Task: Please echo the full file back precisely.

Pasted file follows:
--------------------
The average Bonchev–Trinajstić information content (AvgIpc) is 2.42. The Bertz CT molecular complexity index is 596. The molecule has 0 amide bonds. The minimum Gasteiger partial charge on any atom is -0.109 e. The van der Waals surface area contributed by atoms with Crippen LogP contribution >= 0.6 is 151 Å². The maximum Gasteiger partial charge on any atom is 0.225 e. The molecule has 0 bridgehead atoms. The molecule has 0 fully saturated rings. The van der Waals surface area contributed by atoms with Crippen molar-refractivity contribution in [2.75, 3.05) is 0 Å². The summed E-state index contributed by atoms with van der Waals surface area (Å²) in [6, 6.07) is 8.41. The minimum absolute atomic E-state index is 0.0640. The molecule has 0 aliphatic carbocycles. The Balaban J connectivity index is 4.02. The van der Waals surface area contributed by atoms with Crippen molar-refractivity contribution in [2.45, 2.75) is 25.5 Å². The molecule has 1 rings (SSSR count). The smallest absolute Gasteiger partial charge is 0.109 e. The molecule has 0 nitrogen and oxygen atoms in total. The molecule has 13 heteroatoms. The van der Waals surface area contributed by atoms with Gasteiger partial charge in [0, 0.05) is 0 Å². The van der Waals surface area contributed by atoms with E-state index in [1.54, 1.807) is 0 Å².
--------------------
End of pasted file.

The average Bonchev–Trinajstić information content (AvgIpc) is 2.42. The Bertz CT molecular complexity index is 596. The molecule has 0 amide bonds. The minimum Gasteiger partial charge on any atom is -0.109 e. The van der Waals surface area contributed by atoms with Crippen LogP contribution >= 0.6 is 151 Å². The maximum Gasteiger partial charge on any atom is 0.225 e. The molecule has 0 bridgehead atoms. The molecule has 0 fully saturated rings. The van der Waals surface area contributed by atoms with Crippen molar-refractivity contribution in [2.75, 3.05) is 0 Å². The summed E-state index contributed by atoms with van der Waals surface area (Å²) in [6, 6.07) is 8.41. The minimum absolute atomic E-state index is 0.0640. The molecule has 0 aliphatic carbocycles. The Balaban J connectivity index is 4.02. The van der Waals surface area contributed by atoms with Crippen molar-refractivity contribution in [2.45, 2.75) is 25.5 Å². The molecule has 1 rings (SSSR count). The smallest absolute Gasteiger partial charge is 0.109 e. The molecule has 0 nitrogen and oxygen atoms in total. The molecule has 13 heteroatoms. The van der Waals surface area contributed by atoms with Gasteiger partial charge in [0, 0.05) is 0 Å². The van der Waals surface area contributed by atoms with E-state index in [1.54, 1.807) is 0 Å².